Promoting Resilience in
Vulnerable Children
Dr J. R. Ram, MRCPsych (UK), MD
(NIMHANS, Bangalore), CCST in Child and
Adolescent Psychiatry(UK)
Senior Consultant Psychiatrist,
Mental Health Foundation and
Apollo Gleneagles Hospital,
Kolkata
email:
[email protected]
What is Resilience?
• Resilience has been defined as the ability to
“bounce back” when things go badly for us.
Resilience helps people carry on, even when
they meet difficulties on their path
• Research shows that children can learn to be
more resilient.
• They benefit from having people around
them who believes in their ability to succeed.
• Research crucially shows that RELATIONSHIPS BUILD RESILIENCE
• HENCE YOU ARE IMPORTANT
• Your job is to think Resilience as clusters of strengths that are mobilised in
our struggle with hardships
• YOUR AIM IS TO DEVELOP THOSE STRENGTHS/SKILLS
• They can learn the attitudes and skills that will help them “bounce back”
from negative experiences.
• It is not a static trait
What Are Those Skills?
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Self-Confidence
Emotional Awareness and Control
Flexibility
Empathy
Accurate thinking
• Taken together, these are important factors in helping
children become good problem solvers, a key to being able
to meet challenges
WHAT ARE THE TECHNIQUES
• ROLE PLAY/REHEARSALS
• GROUP DISCUSSION
• FOSTERING BONDS AND KINSHIP/BUDDY
SYSTEMS
• MODELLING
• REFRAMING
• HELPING YP TO THINK OF ADVERSITIES AS A
PARADOX
REFRAMING
• Reframing is a technique that originated in the field of family
therapy .
• Reframing is based on the observation that we all have
stories about ourselves. The organizing themes of some
people's stories can be constructive OR destructive.
• The technique of reframing capitalizes on the subjective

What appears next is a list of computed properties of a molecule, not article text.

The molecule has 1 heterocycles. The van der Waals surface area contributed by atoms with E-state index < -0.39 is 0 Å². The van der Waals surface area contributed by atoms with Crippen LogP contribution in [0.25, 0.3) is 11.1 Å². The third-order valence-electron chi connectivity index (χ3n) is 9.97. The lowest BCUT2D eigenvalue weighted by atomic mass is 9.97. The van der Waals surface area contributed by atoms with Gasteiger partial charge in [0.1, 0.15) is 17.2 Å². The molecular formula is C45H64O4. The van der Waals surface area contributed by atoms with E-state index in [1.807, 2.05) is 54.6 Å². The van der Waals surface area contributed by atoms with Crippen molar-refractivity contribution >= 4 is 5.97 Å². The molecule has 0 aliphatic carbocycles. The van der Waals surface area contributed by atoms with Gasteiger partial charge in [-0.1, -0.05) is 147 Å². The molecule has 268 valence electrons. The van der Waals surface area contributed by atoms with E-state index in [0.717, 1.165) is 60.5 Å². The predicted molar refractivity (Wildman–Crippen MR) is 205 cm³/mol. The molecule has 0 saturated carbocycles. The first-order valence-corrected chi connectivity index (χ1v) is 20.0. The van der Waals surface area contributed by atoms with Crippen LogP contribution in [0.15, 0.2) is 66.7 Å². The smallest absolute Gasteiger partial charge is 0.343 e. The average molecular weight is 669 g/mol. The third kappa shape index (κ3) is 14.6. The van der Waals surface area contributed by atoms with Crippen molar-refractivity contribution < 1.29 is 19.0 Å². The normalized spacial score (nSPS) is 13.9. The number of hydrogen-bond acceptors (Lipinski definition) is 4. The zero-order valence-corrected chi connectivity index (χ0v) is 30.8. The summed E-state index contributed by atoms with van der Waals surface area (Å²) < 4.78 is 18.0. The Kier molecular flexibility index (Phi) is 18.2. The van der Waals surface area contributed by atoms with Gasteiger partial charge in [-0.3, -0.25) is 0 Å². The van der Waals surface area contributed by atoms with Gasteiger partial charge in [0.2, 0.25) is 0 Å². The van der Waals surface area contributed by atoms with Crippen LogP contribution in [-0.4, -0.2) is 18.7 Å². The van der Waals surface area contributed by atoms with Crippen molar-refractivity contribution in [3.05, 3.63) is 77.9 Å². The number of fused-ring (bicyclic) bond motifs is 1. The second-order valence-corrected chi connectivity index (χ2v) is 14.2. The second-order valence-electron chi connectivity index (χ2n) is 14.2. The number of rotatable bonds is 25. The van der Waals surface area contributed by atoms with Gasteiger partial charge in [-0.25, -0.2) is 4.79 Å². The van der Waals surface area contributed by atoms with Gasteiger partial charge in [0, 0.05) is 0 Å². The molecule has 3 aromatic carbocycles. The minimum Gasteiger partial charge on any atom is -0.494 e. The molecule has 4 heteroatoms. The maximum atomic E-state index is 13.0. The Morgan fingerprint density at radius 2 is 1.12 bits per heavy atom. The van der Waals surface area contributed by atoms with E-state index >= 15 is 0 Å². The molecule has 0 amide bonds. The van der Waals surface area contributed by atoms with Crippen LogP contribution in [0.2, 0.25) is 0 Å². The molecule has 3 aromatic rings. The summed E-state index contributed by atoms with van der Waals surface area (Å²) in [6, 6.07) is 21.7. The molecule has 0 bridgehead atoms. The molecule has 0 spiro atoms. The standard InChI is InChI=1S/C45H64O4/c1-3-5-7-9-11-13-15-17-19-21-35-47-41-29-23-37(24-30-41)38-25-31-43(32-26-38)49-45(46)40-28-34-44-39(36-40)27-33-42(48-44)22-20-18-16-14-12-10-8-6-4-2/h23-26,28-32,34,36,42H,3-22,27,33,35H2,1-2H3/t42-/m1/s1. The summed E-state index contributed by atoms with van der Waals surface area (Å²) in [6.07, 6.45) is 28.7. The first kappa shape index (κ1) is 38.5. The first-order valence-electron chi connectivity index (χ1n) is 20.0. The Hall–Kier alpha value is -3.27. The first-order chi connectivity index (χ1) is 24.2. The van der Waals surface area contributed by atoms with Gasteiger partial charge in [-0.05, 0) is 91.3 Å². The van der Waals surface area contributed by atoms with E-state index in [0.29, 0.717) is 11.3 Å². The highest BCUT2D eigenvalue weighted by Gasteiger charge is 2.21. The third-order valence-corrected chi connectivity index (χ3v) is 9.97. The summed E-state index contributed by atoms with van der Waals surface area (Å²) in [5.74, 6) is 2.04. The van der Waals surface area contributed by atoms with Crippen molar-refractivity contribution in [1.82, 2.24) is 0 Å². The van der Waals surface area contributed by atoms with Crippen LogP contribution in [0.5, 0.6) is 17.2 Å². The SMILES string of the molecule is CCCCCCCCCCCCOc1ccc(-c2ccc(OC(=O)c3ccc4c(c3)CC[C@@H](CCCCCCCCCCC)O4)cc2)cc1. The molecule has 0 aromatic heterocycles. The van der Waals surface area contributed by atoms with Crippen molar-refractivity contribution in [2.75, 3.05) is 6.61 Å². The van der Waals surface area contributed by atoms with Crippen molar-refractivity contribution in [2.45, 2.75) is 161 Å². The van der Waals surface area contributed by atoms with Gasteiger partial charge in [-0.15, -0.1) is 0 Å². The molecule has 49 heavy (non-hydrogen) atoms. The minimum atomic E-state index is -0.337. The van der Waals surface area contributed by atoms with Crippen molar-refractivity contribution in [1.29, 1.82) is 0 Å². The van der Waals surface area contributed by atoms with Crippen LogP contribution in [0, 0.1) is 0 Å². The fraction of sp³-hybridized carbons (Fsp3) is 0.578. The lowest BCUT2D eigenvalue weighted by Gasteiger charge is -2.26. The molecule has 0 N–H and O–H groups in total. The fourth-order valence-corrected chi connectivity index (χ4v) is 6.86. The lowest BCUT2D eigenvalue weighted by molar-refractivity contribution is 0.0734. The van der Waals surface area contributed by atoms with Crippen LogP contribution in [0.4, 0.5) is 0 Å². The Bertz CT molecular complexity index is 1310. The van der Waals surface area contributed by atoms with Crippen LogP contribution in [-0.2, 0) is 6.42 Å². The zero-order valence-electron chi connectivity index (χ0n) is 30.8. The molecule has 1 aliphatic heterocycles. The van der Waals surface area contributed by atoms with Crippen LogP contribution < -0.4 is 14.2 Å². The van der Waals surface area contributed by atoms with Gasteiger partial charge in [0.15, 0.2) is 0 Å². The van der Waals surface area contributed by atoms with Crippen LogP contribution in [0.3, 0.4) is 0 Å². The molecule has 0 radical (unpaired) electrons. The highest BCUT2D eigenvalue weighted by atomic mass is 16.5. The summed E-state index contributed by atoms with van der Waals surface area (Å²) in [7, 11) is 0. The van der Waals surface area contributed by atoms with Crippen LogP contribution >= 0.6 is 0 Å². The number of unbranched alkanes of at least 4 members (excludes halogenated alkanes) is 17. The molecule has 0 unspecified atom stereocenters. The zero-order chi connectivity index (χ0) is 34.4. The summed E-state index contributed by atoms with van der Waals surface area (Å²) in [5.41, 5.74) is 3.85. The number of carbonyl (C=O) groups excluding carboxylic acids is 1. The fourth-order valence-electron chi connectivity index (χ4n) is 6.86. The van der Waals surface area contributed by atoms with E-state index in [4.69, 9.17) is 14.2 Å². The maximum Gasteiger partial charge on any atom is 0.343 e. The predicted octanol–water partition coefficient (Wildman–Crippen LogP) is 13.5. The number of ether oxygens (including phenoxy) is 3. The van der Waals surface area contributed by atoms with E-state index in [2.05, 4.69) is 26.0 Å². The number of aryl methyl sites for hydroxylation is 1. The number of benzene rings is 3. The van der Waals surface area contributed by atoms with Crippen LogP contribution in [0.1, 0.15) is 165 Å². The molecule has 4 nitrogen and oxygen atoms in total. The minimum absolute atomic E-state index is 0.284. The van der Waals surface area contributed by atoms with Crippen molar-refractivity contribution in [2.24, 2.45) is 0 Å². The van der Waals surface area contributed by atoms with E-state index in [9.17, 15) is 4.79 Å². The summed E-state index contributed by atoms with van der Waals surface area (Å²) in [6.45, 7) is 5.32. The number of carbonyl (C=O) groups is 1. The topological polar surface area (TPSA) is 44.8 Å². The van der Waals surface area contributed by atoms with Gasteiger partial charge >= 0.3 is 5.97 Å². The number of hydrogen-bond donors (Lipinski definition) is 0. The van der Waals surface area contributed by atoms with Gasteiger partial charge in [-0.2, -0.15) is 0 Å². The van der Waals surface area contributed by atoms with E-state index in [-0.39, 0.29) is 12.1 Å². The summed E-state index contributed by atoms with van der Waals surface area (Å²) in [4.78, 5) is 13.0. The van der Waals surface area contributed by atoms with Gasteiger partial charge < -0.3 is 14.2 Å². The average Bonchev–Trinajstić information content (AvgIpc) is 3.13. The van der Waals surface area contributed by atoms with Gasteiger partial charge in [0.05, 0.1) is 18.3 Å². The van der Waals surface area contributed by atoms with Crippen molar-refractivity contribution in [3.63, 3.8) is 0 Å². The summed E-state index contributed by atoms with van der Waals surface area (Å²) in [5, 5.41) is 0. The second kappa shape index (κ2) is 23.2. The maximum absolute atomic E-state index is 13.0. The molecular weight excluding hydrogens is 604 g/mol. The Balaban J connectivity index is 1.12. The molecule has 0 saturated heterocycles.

nature of personal stories to uncover underlying,
underemphasized themes in people's stories that are
potentially helpful.
• The purpose of Reframing is to arrive at an authentic
and helpful story, one that does not eliminate the
pain, that hardship can cause, but that also includes
the strength that is forged in the struggle to prevail.
• Did Krishna reframe the war and meaning of life for
Arjun?
EXAMPLE
• For instance, a YP can think, "I am shrewd. I've am developing
the ability to watch out for myself against the bullies. I have
used those skills to escape the worst of the abuse and
tomorrow the same skills will help me to be a strong person.“
This is a constructive story
• Other stories can be destructive. They cause considerable
pain and get in the way of a productive life, for instance, "I
am helpless as a child. I am a victim of the bullies’ abuse .
They have damaged me and made me realise that I can't do
anything right or ever trust anyone again."
The Concept of Resilience as a Paradox
• You have defined resilience as the process of persisting in the
face of adversity.
• You see evidence of resilience in the small details of YP’s lives
as they try to deal constructively with the daily challenges
that hardship brings.
• This concept encompasses both the psychological damage
and the enduring strength that can result from struggling
with hardship.
• SO, YOU AS THE PRACTIONER, have to believe in
the paradoxical definition of resilience as it will
inspire you to search for and find strength even in
the most vulnerable YP.
• It is a definition that encourages respect and
optimism which can "rub off" on YP and be a starting
point for constructive change.